Dry conditions remain “fully entrenched” in northern New Mexico, said Royce Fontenot, senior hydrologist with the National Weather Service Albuquerque office. That’s partly because of underwhelming runoff and the “failure” of last year’s monsoon season.
“What looked to be initially a good snowpack turned into a less-than-good snowpack,” Fontenot said during a recent drought monitor phone call discussion. “We’re also starting to see a strong trend of dry conditions along the southern third of the state, by and large persistent dryness, particularly over the northeast plains, with mixed precipitation values elsewhere.”
Central and southeastern New Mexico are grappling with moderate drought or abnormally dry conditions, despite some heavy rain events in the past year. Fontenot said that doesn’t bode well for soil moisture or rangeland health.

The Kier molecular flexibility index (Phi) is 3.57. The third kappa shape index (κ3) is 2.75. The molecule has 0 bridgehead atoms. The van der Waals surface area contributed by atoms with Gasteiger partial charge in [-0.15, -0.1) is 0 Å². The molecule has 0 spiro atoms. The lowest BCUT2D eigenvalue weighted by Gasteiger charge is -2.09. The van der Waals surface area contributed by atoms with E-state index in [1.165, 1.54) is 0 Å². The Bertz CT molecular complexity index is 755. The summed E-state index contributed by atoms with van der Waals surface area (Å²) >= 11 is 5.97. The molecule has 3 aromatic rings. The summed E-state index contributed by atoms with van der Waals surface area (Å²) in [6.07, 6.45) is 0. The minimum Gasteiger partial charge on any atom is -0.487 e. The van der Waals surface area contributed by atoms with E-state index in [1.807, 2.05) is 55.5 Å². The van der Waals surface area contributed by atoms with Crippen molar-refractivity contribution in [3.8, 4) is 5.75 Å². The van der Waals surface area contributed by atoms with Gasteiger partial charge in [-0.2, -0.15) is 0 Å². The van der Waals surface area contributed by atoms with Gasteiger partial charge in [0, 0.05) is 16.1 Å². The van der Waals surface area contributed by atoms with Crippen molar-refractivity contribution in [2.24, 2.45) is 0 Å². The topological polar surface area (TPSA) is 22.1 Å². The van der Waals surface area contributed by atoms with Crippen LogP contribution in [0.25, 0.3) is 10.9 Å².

Southwestern New Mexico appears to be doing well, with much of the region not registering any drought.
On the Rio Grande, runoff is “all about over,” said Raymond Abeyta of the U.S. Bureau of Reclamation. Water managers adapt with targeted releases to manage river flows.
“We’re all running and operating, and the river is continuous,” Abeyta said. “We had some breaks south of San Acacia, but we had it wetted. As always, we just work with what we have.”
Theresa Davis is a Report for America corps member covering water and the environment for the Albuquerque Journal.